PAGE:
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What does "Vf" mean? I have searched every facet of the internet and I cannot find an answer.

I just want to know what Vf means.

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closed as unclear what you're asking by Leon Heller, Andy aka, PeterJ, Daniel Grillo, placeholder Sep 29 '14 at 12:45

Please clarify your specific problem or add additional details to highlight exactly what you need. As it's currently written, it’s hard to tell exactly what you're asking. See the How to Ask page for help clarifying this question. If this question can be reworded to fit the rules in the help center, please edit the question.

  • \$\begingroup\$ Possibly related: electronics.stackexchange.com/questions/10962/… \$\endgroup\$ – David Sep 29 '14 at 7:38
  • \$\begingroup\$ So you do not care about standards, and expect others to care about answering this? \$\endgroup\$ – venny Sep 29 '14 at 7:40
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    \$\begingroup\$ It would help if you clarify where you saw this - context might be very important to getting the right answer. \$\endgroup\$ – David Sep 29 '14 at 7:40
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    \$\begingroup\$ en.wikipedia.org/wiki/Ventricular_fibrillation ? \$\endgroup\$ – Andy aka Sep 29 '14 at 8:17
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    \$\begingroup\$ If you want a serious answer you need to ask a serious question. A look in Wikipedia shows 15 meanings. None are what you probably want. You MUST give some context - if W' can suggest 15 wrong meanings why should people here be able to guess what you want. Please provide more information. \$\endgroup\$ – Russell McMahon Sep 29 '14 at 15:23
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Vf is the filament voltage of a vacuum tube.

Some tubes, especially those intended for battery operation, had a single wire that was both the cathode and the heater. This was often called the filament. The differential voltage controlled the heater, and the common mode voltage the cathode. Some types had a center tap to more easily set the common mode voltage in the middle of the cathode.

Look up a 1H4 as a example of about as simple a triode as there is. The filament has no center tap and requires 2 V at 60 mA thru it for it to work as the cathode. In contrast, the 3V4 is a power pentode meant for battery operation and has a center-tapped filament. This is the type of tube you would have found in the audio output stage of a small portable radio.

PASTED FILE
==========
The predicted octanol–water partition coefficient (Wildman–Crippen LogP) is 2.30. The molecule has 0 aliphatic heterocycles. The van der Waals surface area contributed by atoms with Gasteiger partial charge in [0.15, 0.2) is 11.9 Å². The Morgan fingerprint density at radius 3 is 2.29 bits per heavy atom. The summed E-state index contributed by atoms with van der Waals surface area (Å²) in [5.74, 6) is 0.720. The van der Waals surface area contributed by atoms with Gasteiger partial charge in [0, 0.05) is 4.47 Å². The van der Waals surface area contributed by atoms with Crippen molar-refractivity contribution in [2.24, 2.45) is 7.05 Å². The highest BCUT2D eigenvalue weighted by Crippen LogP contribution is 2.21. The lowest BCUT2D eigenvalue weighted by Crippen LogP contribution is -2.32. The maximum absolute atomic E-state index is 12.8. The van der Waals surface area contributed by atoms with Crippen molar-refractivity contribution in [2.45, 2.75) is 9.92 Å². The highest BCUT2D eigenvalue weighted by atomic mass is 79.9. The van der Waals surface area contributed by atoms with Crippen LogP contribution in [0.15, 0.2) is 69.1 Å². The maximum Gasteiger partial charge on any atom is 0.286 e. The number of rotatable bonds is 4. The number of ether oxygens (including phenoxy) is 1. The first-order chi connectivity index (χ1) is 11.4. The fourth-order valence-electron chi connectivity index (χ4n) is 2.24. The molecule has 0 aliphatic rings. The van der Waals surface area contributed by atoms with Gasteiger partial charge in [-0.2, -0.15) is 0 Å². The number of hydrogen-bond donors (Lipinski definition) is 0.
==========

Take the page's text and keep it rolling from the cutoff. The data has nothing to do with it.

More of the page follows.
Other types of tubes had a separate heater that was not electrically connected to the cathode. For those, there was a separeate heater and cathode, so Vf was not used.

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    \$\begingroup\$ THIS ... is the answer the question deserves! \$\endgroup\$ – Brian Drummond Sep 29 '14 at 13:24
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    \$\begingroup\$ A good try - but Vf is never (correctly) used to indicate fillament voltage. Nor liniment voltage, filagree voltage, flippancy voltage, or filllament voltage. But there may be a filament of truth in the descriptive material.| I wonder, might Vf or a filament also be correctly said to be its forward voltage? \$\endgroup\$ – Russell McMahon Sep 29 '14 at 15:18
  • \$\begingroup\$ @Russell: It took me a little to get your point, but the spelling error has now been fixed. \$\endgroup\$ – Olin Lathrop Sep 29 '14 at 15:29
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Vf is quite possibly the forward voltage of a diode. This is used in relation to normal diodes, light emitting diodes or the diodes inside a transistor. Essentially it is the "on voltage", or the forward potential below which a diode will not conduct.

A typical value for "normal" diodes is 0.7 volts, germanium and Schottky diodes will be lower. Light emitting diodes have typical values from 2V for red to 3.6V for blue (found from this great chart).

There is a good explanation of the physics on Wikipedia and there are some excellent answers to a related question on this site.

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  • \$\begingroup\$ Vf is called the "forward voltage" of the LED. What that means is that is that you need to apply a certain voltage across the LED to get a certain amount of current flow. \$\endgroup\$ – achingwrist Oct 3 '14 at 8:12
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    \$\begingroup\$ @achingwrist then why do you ask? \$\endgroup\$ – clabacchio Oct 3 '14 at 9:48

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